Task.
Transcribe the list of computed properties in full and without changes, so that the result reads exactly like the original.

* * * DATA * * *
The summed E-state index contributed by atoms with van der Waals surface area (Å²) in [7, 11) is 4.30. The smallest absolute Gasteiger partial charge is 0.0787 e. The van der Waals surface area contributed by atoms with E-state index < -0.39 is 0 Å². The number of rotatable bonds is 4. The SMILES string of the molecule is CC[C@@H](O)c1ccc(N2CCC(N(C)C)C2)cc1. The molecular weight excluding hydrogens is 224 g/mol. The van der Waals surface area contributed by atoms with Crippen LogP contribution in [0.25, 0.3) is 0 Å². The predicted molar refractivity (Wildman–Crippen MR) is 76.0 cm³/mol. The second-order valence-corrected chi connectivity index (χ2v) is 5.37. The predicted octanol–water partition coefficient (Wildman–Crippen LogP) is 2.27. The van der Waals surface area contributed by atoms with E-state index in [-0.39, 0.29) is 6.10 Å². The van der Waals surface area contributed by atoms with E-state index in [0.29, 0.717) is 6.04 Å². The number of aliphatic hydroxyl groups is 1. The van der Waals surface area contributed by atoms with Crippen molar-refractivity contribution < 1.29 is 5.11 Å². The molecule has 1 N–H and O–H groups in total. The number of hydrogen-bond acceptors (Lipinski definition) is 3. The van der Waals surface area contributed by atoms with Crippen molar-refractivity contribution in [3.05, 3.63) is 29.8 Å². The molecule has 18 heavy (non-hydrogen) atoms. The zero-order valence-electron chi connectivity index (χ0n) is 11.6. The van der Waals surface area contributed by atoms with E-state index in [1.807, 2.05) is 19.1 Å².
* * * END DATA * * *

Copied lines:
The summed E-state index contributed by atoms with van der Waals surface area (Å²) in [7, 11) is 4.30. The smallest absolute Gasteiger partial charge is 0.0787 e. The van der Waals surface area contributed by atoms with E-state index < -0.39 is 0 Å². The number of rotatable bonds is 4. The SMILES string of the molecule is CC[C@@H](O)c1ccc(N2CCC(N(C)C)C2)cc1. The molecular weight excluding hydrogens is 224 g/mol. The van der Waals surface area contributed by atoms with Crippen LogP contribution in [0.25, 0.3) is 0 Å². The predicted molar refractivity (Wildman–Crippen MR) is 76.0 cm³/mol. The second-order valence-corrected chi connectivity index (χ2v) is 5.37. The predicted octanol–water partition coefficient (Wildman–Crippen LogP) is 2.27. The van der Waals surface area contributed by atoms with E-state index in [-0.39, 0.29) is 6.10 Å². The van der Waals surface area contributed by atoms with E-state index in [0.29, 0.717) is 6.04 Å². The number of aliphatic hydroxyl groups is 1. The van der Waals surface area contributed by atoms with Crippen molar-refractivity contribution < 1.29 is 5.11 Å². The molecule has 1 N–H and O–H groups in total. The number of hydrogen-bond acceptors (Lipinski definition) is 3. The van der Waals surface area contributed by atoms with Crippen molar-refractivity contribution in [3.05, 3.63) is 29.8 Å². The molecule has 18 heavy (non-hydrogen) atoms. The zero-order valence-electron chi connectivity index (χ0n) is 11.6. The van der Waals surface area contributed by atoms with E-state index in [1.807, 2.05) is 19.1 Å².